Is There a Sin That Counts Someone Out of Heaven for Good?

Illumination depicting Paul's conversion, from...

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Though this will be a short section it is important to include.  The Catholic Church would claim that the categories of mortal and venial sin are established in Scripture (1 John 5:16-17).  The church has taught that this simply means some sins, by their very nature, separate us from God eternally whereas ‘lesser’ sins like sins of omission or sins against charity, do not necessarily separate us from God.[1]  This is a debate I’ve had with my Mother before.  If some sins, in their ugliest form, like child rape, murder, cannibalism, satanism, etc., can lead one to have no chance of repentance, then we might as well count out the apostle Paul, who wrote a good half of the New Testament and was a murderer of followers of Jesus before he met Him on the Damascus road in a blazing fire of blinding light.  Yet it can be said that within Roman Catholic moral theology sins that are counted to be mortal have to be committed apart from ignorance, or in other words with full awareness of the evil involved.  The gospel in scripture seems to say that no one is counted out of redemption when it comes to Christ.  I don’t think one can just live however they please and then repent at the last minute.  But I do think that some deliberate and grievous sins can be forgiven, and that person that enjoy the rest of a lifetime living purely for Christ while experiencing the consequences of their sin temporally, not eternally.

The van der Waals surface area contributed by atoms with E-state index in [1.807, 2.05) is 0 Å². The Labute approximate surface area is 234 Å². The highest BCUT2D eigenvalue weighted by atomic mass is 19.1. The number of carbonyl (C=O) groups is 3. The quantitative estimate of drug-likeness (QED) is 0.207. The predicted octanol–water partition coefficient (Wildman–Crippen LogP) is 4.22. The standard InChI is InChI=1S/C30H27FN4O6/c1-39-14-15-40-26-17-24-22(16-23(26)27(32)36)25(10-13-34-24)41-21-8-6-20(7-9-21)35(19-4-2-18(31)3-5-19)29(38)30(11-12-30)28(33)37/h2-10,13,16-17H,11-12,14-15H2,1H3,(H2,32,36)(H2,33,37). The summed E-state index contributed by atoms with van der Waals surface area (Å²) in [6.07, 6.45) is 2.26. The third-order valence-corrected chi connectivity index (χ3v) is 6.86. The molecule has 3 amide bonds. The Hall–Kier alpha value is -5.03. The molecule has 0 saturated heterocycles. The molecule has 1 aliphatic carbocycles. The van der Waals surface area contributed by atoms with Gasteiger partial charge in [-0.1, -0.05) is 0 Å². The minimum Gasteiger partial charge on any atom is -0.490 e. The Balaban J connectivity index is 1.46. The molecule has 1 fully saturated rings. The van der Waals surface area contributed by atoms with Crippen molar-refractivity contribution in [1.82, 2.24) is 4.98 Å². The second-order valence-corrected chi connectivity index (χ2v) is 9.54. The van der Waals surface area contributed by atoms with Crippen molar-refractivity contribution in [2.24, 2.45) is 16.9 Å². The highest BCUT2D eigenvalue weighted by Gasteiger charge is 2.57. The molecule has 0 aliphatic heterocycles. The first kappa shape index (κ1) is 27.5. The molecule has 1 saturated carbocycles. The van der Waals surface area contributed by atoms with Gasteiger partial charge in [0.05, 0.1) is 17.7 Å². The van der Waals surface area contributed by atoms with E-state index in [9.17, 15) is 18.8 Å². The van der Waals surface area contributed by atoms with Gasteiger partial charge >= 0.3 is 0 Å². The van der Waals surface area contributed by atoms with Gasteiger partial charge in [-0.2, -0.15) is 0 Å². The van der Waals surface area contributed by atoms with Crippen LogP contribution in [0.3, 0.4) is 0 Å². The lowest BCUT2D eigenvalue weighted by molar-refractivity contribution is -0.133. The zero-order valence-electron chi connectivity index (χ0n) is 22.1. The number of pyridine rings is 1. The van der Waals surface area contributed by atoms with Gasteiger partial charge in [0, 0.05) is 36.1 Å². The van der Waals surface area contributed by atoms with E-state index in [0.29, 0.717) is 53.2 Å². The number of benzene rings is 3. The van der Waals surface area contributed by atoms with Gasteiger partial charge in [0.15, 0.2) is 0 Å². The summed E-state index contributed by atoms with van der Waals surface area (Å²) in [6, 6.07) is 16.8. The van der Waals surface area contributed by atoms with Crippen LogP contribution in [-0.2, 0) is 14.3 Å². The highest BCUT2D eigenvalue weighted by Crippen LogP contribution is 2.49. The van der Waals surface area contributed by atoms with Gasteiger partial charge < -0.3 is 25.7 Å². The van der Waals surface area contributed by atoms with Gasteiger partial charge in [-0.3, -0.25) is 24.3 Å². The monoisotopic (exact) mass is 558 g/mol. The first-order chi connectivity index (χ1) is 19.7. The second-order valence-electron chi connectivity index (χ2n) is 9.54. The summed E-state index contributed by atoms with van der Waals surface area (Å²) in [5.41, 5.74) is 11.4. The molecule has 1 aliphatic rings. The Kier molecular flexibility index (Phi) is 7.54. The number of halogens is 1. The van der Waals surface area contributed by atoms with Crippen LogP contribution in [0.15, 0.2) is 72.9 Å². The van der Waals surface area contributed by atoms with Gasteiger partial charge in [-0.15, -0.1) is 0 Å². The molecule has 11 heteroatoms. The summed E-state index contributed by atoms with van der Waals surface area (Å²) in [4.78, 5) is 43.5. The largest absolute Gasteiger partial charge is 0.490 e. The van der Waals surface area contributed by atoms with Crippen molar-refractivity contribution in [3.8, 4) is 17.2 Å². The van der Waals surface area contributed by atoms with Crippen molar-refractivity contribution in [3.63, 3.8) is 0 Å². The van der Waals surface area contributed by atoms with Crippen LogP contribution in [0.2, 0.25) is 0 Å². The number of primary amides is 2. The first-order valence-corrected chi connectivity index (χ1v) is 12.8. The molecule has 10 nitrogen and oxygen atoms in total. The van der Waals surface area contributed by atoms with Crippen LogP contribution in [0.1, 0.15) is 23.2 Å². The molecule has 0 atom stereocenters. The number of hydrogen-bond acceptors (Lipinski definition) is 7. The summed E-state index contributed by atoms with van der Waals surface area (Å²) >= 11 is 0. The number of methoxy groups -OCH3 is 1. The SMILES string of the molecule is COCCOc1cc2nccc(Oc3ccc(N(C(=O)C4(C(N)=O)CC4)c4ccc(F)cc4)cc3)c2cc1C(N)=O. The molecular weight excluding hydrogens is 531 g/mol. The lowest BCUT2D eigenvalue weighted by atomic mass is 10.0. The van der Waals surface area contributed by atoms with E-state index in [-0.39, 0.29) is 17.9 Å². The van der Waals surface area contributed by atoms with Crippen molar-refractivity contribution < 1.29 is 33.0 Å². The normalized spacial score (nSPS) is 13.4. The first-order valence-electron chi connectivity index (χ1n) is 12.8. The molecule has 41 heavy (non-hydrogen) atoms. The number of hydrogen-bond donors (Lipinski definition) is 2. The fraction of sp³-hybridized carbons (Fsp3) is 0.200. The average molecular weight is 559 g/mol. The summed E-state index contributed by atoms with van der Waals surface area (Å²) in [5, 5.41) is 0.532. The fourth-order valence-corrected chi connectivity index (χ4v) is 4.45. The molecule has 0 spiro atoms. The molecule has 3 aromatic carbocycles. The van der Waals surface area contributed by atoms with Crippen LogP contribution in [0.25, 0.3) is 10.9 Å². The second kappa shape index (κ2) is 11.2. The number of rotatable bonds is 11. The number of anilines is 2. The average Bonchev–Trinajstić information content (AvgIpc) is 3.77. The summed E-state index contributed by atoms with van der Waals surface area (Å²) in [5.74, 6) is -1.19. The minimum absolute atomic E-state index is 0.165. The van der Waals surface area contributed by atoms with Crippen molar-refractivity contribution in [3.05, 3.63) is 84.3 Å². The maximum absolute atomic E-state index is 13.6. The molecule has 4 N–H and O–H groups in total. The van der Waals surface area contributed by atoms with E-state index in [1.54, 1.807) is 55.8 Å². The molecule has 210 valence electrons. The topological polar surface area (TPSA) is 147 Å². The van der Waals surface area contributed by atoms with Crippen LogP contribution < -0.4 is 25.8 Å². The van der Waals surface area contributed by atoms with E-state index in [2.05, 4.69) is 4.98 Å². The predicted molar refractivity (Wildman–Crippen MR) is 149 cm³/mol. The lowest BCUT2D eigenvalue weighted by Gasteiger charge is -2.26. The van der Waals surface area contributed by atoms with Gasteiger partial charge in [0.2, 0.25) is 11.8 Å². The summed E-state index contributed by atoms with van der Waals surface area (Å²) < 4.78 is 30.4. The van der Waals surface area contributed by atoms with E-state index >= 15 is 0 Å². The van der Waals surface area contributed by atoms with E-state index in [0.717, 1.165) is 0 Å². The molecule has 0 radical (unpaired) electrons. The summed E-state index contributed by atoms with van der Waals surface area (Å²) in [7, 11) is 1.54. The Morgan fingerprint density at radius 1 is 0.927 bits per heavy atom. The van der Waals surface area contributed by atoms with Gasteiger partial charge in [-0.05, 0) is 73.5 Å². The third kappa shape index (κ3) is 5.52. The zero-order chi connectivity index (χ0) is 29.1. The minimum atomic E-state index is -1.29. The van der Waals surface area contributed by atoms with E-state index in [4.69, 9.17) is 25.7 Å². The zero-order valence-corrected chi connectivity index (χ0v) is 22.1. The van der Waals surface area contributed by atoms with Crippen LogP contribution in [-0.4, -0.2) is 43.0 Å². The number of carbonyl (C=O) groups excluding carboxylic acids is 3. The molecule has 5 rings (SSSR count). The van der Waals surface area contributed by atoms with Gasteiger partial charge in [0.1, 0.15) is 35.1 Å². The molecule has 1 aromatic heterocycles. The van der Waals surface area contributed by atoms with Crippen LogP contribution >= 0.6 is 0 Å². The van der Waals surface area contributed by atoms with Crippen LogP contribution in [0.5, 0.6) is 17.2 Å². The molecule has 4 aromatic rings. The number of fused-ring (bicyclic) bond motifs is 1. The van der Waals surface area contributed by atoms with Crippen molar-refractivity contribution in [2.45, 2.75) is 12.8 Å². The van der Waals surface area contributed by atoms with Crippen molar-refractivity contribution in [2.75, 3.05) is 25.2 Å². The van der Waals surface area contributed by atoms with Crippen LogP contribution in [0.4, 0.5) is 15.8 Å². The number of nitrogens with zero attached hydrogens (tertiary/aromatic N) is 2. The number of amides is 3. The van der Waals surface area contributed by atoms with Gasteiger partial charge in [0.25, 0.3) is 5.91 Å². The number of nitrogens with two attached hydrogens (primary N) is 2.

And my friend Anthony Simone, who is currently a seminarian, mentioned that according to the Catechism, a sin is only unforgiveable if the person refuses to accept forgiveness, called “blasphemy against the holy spirit”.  Mortal sins in full awareness might be harder to reconcile, but can always be forgiven if asked and accepted.  This is truly a biblical view.

So I’ve been led to understand that probably most people misunderstand the doctrine of mortal and venial sin, and potentially use it to justify certain sins they dislike more than others, and say that these certain “sinners” are counted out of a chance at salvation.  I suppose many people do this- I’ve certainly seen it with evangelicals!  I don’t even know where to begin with that!  Haha.  I’ve often seen many evangelicals treat people in the gay community as if there’s no chance they will ever follow Christ into a celibate lifestyle.  I suppose when it comes down to it we just don’t have the perfect view that God has.

[1] Ibid., 121-122


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